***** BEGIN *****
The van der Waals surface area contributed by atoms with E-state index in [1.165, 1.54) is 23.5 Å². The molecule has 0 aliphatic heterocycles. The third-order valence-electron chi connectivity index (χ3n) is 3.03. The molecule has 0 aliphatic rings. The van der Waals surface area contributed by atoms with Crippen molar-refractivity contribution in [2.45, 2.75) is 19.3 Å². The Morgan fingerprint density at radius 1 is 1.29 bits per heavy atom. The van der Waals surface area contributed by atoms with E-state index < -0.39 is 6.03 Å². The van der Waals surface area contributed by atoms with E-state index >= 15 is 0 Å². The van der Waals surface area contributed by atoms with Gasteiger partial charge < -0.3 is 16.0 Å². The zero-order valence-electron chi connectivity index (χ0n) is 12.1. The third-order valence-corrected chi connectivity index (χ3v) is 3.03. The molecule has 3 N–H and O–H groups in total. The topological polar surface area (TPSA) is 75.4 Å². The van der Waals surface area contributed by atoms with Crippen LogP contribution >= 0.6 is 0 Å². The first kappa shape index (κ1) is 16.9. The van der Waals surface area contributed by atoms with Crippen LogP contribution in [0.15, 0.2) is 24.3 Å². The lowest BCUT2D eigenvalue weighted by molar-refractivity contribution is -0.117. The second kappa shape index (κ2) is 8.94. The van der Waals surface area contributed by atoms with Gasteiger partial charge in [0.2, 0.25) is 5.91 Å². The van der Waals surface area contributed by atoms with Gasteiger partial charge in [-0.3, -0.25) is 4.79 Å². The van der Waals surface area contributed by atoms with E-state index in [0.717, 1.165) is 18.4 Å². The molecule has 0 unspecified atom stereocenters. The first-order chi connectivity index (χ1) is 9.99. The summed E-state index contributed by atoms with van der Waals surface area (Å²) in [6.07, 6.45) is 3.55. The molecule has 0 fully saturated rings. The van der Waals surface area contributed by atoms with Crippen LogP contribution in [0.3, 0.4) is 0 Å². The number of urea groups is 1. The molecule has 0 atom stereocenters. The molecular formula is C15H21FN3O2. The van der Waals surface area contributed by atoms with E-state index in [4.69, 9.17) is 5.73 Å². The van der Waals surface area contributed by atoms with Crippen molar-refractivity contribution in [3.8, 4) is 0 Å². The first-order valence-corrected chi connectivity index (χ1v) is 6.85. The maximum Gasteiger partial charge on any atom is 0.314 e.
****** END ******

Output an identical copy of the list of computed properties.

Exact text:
The van der Waals surface area contributed by atoms with E-state index in [1.165, 1.54) is 23.5 Å². The molecule has 0 aliphatic heterocycles. The third-order valence-electron chi connectivity index (χ3n) is 3.03. The molecule has 0 aliphatic rings. The van der Waals surface area contributed by atoms with Crippen molar-refractivity contribution in [2.45, 2.75) is 19.3 Å². The Morgan fingerprint density at radius 1 is 1.29 bits per heavy atom. The van der Waals surface area contributed by atoms with E-state index < -0.39 is 6.03 Å². The van der Waals surface area contributed by atoms with E-state index >= 15 is 0 Å². The van der Waals surface area contributed by atoms with Gasteiger partial charge < -0.3 is 16.0 Å². The zero-order valence-electron chi connectivity index (χ0n) is 12.1. The third-order valence-corrected chi connectivity index (χ3v) is 3.03. The molecule has 3 N–H and O–H groups in total. The topological polar surface area (TPSA) is 75.4 Å². The van der Waals surface area contributed by atoms with Crippen LogP contribution >= 0.6 is 0 Å². The first kappa shape index (κ1) is 16.9. The van der Waals surface area contributed by atoms with Crippen LogP contribution in [0.15, 0.2) is 24.3 Å². The lowest BCUT2D eigenvalue weighted by molar-refractivity contribution is -0.117. The second kappa shape index (κ2) is 8.94. The van der Waals surface area contributed by atoms with Gasteiger partial charge in [0.2, 0.25) is 5.91 Å². The van der Waals surface area contributed by atoms with Gasteiger partial charge in [-0.3, -0.25) is 4.79 Å². The van der Waals surface area contributed by atoms with E-state index in [0.717, 1.165) is 18.4 Å². The molecule has 0 unspecified atom stereocenters. The first-order chi connectivity index (χ1) is 9.99. The summed E-state index contributed by atoms with van der Waals surface area (Å²) in [6.07, 6.45) is 3.55. The molecule has 0 fully saturated rings. The van der Waals surface area contributed by atoms with Crippen LogP contribution in [0.3, 0.4) is 0 Å². The number of urea groups is 1. The molecule has 0 atom stereocenters. The molecular formula is C15H21FN3O2. The van der Waals surface area contributed by atoms with E-state index in [4.69, 9.17) is 5.73 Å². The van der Waals surface area contributed by atoms with Crippen molar-refractivity contribution in [3.8, 4) is 0 Å². The first-order valence-corrected chi connectivity index (χ1v) is 6.85. The maximum Gasteiger partial charge on any atom is 0.314 e.